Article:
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Appropriations Committee Releases FY2018 DHS Bill, Includes $1.6 Billion For Border Wall

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Posted: 2:22 am ET

 

On July 11, the House Appropriations Committee released its proposed fiscal year 2018 Department of Homeland Security (DHS) Appropriations bill, which will be considered by the subcommittee on July 12. The legislation directs $44.3 billion in discretionary funding for DHS, an increase of $1.9 billion above the fiscal year 2017 enacted level. The bill includes $1.6 billion for physical barrier construction along the U.S. southern border. It also includes $6.8 billion – the same as the President’s request – for disaster relief and emergency response activities through the Federal Emergency Management Agency (FEMA), according to the Committee’s statement.

The bill highlights include the following:

Customs and Border Protection (CBP)

The bill contains $13.8 billion in discretionary appropriations for CBP – an increase of $1.6 billion above the fiscal year 2017 enacted level. These resources ensure our borders are protected by putting boots on the ground, improving infrastructure and technology, and helping to stem the flow of illegal goods both into and out of the country. Within this total, the legislation includes:

  • $1.6 billion for physical barrier construction along the Southern border – including bollards and levee improvements – meeting the full White House request;
  • $100 million to hire 500 new Border Patrol agents;
  • $131 million for new border technology;
  • $106 million for new aircraft and sensors; and
  • $109 million for new, non-intrusive inspection equipment.

Immigration and Customs Enforcement (ICE) – The bill provides $7 billion for ICE –$619.7 million above the fiscal year 2017 enacted level. Within this total, the legislation includes:

  • $185.6 million to hire 1,000 additional law enforcement officers and 606 support staff;
  • $2 billion – an increase of $30 million above the requested level – for domestic and international investigations programs, including efforts to combat human trafficking, child exploitation, cybercrime, visa screening, and drug smuggling;
  • $4.4 billion for detention and removal programs, including:
  • 44,000 detention beds, an increase 4,676 beds over fiscal year 2017;
  • 129 Fugitive Operations teams; and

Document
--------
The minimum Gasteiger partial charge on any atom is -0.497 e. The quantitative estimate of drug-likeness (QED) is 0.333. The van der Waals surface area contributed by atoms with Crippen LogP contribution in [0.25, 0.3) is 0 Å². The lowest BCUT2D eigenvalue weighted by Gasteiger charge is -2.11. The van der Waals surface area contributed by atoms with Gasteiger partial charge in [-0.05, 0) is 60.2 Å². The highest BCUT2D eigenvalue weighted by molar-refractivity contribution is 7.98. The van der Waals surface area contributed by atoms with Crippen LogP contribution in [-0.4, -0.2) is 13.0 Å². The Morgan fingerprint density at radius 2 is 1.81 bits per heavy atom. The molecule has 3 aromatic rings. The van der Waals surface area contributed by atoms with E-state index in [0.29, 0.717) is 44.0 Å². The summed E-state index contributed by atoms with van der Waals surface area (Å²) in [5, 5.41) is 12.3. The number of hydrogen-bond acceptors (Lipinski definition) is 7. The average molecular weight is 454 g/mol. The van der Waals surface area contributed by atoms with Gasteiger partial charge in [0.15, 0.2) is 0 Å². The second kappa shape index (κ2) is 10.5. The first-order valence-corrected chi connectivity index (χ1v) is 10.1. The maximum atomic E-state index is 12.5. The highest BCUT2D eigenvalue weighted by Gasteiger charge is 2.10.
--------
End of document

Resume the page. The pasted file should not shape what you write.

• Criminal Alien Program operations, including the addition of 26 new communities to the 287(g) program, which partners with local law enforcement to process, arrest, and book illegal immigrants into state or local detention facilities.

Transportation Security Administration (TSA)

The bill includes $7.2 billion for TSA – a decrease of $159.8 million below the fiscal year 2017 enacted level. This includes full funding ($3.2 billion) for Transportation Security Officers, privatized screening operations, and passenger and baggage screening equipment, in order to speed processing and wait times for travelers and cargo. This also includes $151.8 million to hire, train, and deploy 1,047 canine teams to further expedite processing time.

Cybersecurity and Protection of Communications

To combat increasingly dangerous and numerous cyber-attacks, the bill includes a total of $1.8 billion for the National Protection and Programs Directorate to enhance critical infrastructure and prevent hacking.

Within this amount, $1.37 billion is provided to help secure civilian (.gov) networks, detect and prevent cyber-attacks and foreign espionage, and enhance and modernize emergency communications. Funds are also included to enhance emergency communications capabilities and to continue the modernization of the Biometric Identification System.

Citizenship and Immigration Services (CIS)

The legislation does not fund most CIS activities, as these are funded outside the appropriations process through the collection of fees However, the bill does contain $131 million for E-Verify, which is funded within CIS and helps companies ensure their employees may legally work in the United States.

SEC. 107 of the bill requires the following:

(a) Not later than 30 days after the date  of enactment of this Act, the Secretary of Homeland Security shall submit to the Committees on Appropriations of the Senate and the House of Representatives, the Committees on the Judiciary of the Senate and the House of Representatives, the Committee on Homeland Security and Governmental Affairs of the Senate, and the Committee on Homeland Security of the House of Representatives, a report for fiscal year 2017 on visa overstay data by country as required by section 1376 of title 8, United States Code: Provided, That the report on visa overstay data shall also include—

(1) overstays from all nonimmigrant visa categories under the immigration laws, delineated by each of the classes and sub-classes of such categories; and 

(2) numbers as well as rates of overstays for each class and sub-class of such nonimmigrant categories on a per country basis.

(b) The Secretary of Homeland Security shall publish on the Department’s website the metrics developed to measure the effectiveness of security between the ports of entry, including the methodology and data supporting the resulting measures. 

For the complete text of the FY 2018 Subcommittee Draft Homeland Security Appropriations bill, see: http://docs.house.gov/meetings/AP/AP15/20170712/106241/BILLS-115HR-SC-AP-FY2018-HSecurity-FY2018HomelandSecurityAppropriationsBill-SubcommitteeDraft.pdf

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